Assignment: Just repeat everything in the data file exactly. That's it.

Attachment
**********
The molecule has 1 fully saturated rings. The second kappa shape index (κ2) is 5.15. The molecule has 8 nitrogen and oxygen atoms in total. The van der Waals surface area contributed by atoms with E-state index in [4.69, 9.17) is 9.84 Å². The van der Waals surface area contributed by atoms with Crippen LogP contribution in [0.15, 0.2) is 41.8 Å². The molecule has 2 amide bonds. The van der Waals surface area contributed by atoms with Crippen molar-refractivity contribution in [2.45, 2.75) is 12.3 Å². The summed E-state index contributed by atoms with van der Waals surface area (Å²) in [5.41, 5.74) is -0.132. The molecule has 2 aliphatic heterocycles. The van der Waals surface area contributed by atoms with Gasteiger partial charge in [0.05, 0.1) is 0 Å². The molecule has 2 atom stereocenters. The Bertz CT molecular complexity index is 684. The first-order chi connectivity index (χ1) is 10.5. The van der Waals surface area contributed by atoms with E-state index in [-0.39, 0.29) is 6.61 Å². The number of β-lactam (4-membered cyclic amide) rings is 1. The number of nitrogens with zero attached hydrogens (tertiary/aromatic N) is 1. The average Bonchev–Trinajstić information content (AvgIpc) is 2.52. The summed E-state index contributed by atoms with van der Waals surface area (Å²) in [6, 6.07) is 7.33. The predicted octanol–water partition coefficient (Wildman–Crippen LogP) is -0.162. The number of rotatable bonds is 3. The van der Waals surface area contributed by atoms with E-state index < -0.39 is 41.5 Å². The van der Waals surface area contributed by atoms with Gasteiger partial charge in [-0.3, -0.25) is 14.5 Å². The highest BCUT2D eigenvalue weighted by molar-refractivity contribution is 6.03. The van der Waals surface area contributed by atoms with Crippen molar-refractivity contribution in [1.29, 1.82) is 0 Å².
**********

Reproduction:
The molecule has 1 fully saturated rings. The second kappa shape index (κ2) is 5.15. The molecule has 8 nitrogen and oxygen atoms in total. The van der Waals surface area contributed by atoms with E-state index in [4.69, 9.17) is 9.84 Å². The van der Waals surface area contributed by atoms with Crippen LogP contribution in [0.15, 0.2) is 41.8 Å². The molecule has 2 amide bonds. The van der Waals surface area contributed by atoms with Crippen molar-refractivity contribution in [2.45, 2.75) is 12.3 Å². The summed E-state index contributed by atoms with van der Waals surface area (Å²) in [5.41, 5.74) is -0.132. The molecule has 2 aliphatic heterocycles. The van der Waals surface area contributed by atoms with Gasteiger partial charge in [0.05, 0.1) is 0 Å². The molecule has 2 atom stereocenters. The Bertz CT molecular complexity index is 684. The first-order chi connectivity index (χ1) is 10.5. The van der Waals surface area contributed by atoms with E-state index in [-0.39, 0.29) is 6.61 Å². The number of β-lactam (4-membered cyclic amide) rings is 1. The number of nitrogens with zero attached hydrogens (tertiary/aromatic N) is 1. The average Bonchev–Trinajstić information content (AvgIpc) is 2.52. The summed E-state index contributed by atoms with van der Waals surface area (Å²) in [6, 6.07) is 7.33. The predicted octanol–water partition coefficient (Wildman–Crippen LogP) is -0.162. The number of rotatable bonds is 3. The van der Waals surface area contributed by atoms with E-state index < -0.39 is 41.5 Å². The van der Waals surface area contributed by atoms with Gasteiger partial charge in [-0.3, -0.25) is 14.5 Å². The highest BCUT2D eigenvalue weighted by molar-refractivity contribution is 6.03. The van der Waals surface area contributed by atoms with Crippen molar-refractivity contribution in [1.29, 1.82) is 0 Å².